Liturgy Matters — Posture part III: Kneeling

Dr. Judy Bullock

Dr. Judy Bullock

By Dr. Judy Bullock

The third posture that we take during the Mass is the kneeling posture. Although some may kneel for prayer in their homes, kneeling is the most counter-cultural posture we take at Mass.

We rarely kneel outside church. I would guess that even the once-common posture for a marriage proposal is now seldom the stance for this momentous event. Nonetheless, if you ever have the occasion to visit a hospital chapel, you will usually encounter someone there on his or her knees. It seems that the fervor of prayer for someone very ill or near death calls us to our knees, regardless of denomination.

Prior to the Second Vatican Council there was little attention given to what the people did during the Mass. Just being present was the only directive we received. It was the practice to kneel for much of the Mass with little regard for what was actually going on in the sanctuary. With the reforms of the council, the people were understood to be more than just spectators: They were directed to full, conscious and active participation.

Our posture in today’s celebration of the liturgy is much more intentional. The posture we take is connected to the specific part of the Mass, the actual text and the particular ritual action.

The Eucharistic Prayer

Today we are directed to kneel for two parts of the Mass, with the option for a third. The first time is during the Eucharistic Prayer, the high point of the entire celebration. This prayer of thanksgiving and sanctification is voiced by the priest in our name. We stand for the first part of the Eucharistic Prayer: the Preface dialogue; the Preface itself, when the priest names specific things for which we want to give God thanks this day; and the Sanctus or Holy, Holy.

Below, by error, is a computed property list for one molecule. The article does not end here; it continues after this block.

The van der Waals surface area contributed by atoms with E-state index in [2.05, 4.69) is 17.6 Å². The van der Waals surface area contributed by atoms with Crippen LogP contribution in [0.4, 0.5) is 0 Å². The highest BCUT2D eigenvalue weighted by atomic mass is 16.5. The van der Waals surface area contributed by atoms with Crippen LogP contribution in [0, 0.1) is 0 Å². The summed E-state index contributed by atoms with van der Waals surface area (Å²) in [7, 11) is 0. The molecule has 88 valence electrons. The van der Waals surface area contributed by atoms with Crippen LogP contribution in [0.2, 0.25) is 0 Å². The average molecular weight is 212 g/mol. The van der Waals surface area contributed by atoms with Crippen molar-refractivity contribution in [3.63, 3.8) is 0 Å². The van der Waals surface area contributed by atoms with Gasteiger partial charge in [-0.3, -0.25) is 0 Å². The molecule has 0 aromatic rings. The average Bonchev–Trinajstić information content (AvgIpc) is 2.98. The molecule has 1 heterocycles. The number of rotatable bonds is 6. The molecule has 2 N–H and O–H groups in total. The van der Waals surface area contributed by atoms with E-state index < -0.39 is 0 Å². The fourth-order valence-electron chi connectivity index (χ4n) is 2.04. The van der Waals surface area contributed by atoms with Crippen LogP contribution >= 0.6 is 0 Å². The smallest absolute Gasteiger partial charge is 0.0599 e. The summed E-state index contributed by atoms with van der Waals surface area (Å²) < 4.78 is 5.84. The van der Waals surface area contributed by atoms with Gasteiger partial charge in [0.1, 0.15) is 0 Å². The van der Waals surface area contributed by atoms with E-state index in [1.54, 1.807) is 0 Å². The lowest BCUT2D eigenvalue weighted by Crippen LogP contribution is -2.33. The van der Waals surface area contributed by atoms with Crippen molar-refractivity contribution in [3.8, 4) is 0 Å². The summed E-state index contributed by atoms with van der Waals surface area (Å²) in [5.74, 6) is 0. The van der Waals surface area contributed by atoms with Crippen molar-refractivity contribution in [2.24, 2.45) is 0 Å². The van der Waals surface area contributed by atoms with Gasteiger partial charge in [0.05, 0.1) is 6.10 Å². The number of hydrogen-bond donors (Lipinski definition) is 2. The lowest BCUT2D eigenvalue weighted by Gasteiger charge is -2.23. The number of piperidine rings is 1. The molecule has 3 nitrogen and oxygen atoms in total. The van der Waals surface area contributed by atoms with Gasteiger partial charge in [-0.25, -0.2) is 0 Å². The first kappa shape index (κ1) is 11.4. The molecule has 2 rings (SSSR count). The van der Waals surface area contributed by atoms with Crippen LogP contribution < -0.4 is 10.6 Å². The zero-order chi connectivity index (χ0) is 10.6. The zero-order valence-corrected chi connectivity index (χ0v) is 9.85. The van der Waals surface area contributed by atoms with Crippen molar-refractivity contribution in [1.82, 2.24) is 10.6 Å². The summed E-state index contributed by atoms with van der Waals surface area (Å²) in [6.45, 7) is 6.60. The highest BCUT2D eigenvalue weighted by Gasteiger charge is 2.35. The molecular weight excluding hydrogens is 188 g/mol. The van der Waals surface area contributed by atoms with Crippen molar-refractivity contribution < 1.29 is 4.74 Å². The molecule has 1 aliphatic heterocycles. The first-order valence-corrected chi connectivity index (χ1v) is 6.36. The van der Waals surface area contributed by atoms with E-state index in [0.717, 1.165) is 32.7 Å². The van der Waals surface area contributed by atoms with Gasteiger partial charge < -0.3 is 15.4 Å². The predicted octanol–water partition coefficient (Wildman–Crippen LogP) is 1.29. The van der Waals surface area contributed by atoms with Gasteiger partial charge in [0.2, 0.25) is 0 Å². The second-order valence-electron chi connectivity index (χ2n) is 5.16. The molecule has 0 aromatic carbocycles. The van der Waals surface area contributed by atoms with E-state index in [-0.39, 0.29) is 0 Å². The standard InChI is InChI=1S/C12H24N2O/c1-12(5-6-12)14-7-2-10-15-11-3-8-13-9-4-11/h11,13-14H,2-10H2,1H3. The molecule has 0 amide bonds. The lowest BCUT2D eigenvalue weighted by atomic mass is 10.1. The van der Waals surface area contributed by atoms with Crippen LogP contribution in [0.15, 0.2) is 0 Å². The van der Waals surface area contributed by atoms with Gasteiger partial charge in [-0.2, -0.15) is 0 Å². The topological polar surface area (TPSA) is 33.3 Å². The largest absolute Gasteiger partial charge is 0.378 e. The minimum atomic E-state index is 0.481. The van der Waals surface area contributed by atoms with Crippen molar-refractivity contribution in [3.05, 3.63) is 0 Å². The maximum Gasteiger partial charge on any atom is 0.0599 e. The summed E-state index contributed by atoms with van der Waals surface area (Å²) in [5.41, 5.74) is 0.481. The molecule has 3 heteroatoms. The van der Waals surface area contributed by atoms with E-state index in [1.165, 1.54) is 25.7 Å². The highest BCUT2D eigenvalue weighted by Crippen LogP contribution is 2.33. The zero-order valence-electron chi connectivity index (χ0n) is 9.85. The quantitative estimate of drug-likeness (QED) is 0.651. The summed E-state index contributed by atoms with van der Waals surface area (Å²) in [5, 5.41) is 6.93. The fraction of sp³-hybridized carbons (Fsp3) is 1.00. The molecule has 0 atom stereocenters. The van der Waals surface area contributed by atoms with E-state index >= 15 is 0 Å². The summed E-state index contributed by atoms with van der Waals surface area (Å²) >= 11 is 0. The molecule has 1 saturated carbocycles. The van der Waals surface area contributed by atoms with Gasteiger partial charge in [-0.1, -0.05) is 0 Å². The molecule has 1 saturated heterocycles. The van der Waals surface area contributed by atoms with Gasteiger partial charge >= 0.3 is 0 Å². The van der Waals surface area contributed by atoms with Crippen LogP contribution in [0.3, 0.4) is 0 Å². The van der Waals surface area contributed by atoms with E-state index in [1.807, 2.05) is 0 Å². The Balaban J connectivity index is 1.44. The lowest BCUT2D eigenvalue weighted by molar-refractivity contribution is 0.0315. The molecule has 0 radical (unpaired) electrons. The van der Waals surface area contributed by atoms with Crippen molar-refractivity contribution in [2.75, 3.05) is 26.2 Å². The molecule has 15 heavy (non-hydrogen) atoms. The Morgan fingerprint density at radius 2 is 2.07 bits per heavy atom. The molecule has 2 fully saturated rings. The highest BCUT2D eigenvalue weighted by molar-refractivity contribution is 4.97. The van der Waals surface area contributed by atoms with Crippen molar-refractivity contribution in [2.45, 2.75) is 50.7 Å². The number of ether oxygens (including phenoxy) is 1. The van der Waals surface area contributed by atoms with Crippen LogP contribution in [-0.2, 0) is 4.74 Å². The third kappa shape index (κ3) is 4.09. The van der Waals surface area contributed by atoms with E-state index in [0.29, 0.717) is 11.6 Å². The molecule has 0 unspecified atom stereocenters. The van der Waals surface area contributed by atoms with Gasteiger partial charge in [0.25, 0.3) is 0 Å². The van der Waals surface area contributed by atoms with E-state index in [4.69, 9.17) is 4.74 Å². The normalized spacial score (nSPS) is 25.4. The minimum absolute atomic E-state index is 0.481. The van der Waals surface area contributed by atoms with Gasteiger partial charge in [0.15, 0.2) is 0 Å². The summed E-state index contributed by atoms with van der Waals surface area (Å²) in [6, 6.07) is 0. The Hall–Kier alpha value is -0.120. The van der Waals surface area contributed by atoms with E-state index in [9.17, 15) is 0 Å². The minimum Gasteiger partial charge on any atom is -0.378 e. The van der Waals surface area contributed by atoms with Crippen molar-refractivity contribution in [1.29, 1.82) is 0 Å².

After the Holy, Holy we kneel for the rest of the Eucharistic Prayer. In this prayer, the priest celebrant asks God the Father to send his Holy Spirit to transform the bread and wine into the Body and Blood of Christ and to change us when we receive these sacred elements, making us one in Christ. Our kneeling posture expresses the intensity of this prayer — our acknowledgement of the awesome rites and the transformative power of the Holy Spirit.

Invitation to Communion and the people’s response

The second time that we kneel at Mass is for the invitation to holy Communion and our response, “Lord I am not worthy … but only say the word … .” We go to our knees for this prayer in an act of humility; an admission of our sinfulness and need of God’s healing touch. We express the same intent of the centurion when he asked Jesus to heal his sick servant.

Period of private prayer after distribution of holy Communion is completed

The third opportunity we have to kneel during the Mass is after everyone has received holy Communion. This period is set aside in the Mass for private, individual prayer. It begins immediately after the last person receives Communion, lasting one to two minutes. It is not covered with a music selection but is indeed a period of silence. During this time our minds and hearts are open to the grace of Christ’s presence and God’s communication to us. Although we are given the choice to kneel or to sit, if you are having difficulty in focusing, try kneeling for this period of private prayer. This posture seems to help us center our thoughts and diminish the tendency to be distracted by the activity around us.

Dr. Judy Bullock is the director of the Archdiocese of Louisville’s Office of Worship.

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